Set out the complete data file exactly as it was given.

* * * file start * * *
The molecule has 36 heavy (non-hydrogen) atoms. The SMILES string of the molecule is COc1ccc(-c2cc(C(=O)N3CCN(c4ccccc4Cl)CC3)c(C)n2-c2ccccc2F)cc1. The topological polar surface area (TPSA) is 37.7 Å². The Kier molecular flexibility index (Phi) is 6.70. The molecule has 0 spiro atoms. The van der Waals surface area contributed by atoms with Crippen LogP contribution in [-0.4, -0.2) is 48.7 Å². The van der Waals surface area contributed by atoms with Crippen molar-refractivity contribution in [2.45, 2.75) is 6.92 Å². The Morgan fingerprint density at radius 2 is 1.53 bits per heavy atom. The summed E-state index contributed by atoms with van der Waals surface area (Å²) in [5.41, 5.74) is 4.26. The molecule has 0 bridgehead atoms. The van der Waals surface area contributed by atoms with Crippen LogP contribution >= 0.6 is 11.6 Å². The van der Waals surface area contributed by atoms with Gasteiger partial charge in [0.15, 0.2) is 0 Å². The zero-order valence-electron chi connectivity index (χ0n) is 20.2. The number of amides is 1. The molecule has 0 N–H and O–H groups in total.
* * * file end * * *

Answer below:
The molecule has 36 heavy (non-hydrogen) atoms. The SMILES string of the molecule is COc1ccc(-c2cc(C(=O)N3CCN(c4ccccc4Cl)CC3)c(C)n2-c2ccccc2F)cc1. The topological polar surface area (TPSA) is 37.7 Å². The Kier molecular flexibility index (Phi) is 6.70. The molecule has 0 spiro atoms. The van der Waals surface area contributed by atoms with Crippen LogP contribution in [-0.4, -0.2) is 48.7 Å². The van der Waals surface area contributed by atoms with Crippen molar-refractivity contribution in [2.45, 2.75) is 6.92 Å². The Morgan fingerprint density at radius 2 is 1.53 bits per heavy atom. The summed E-state index contributed by atoms with van der Waals surface area (Å²) in [5.41, 5.74) is 4.26. The molecule has 0 bridgehead atoms. The van der Waals surface area contributed by atoms with Crippen LogP contribution >= 0.6 is 11.6 Å². The van der Waals surface area contributed by atoms with Gasteiger partial charge in [0.15, 0.2) is 0 Å². The zero-order valence-electron chi connectivity index (χ0n) is 20.2. The number of amides is 1. The molecule has 0 N–H and O–H groups in total.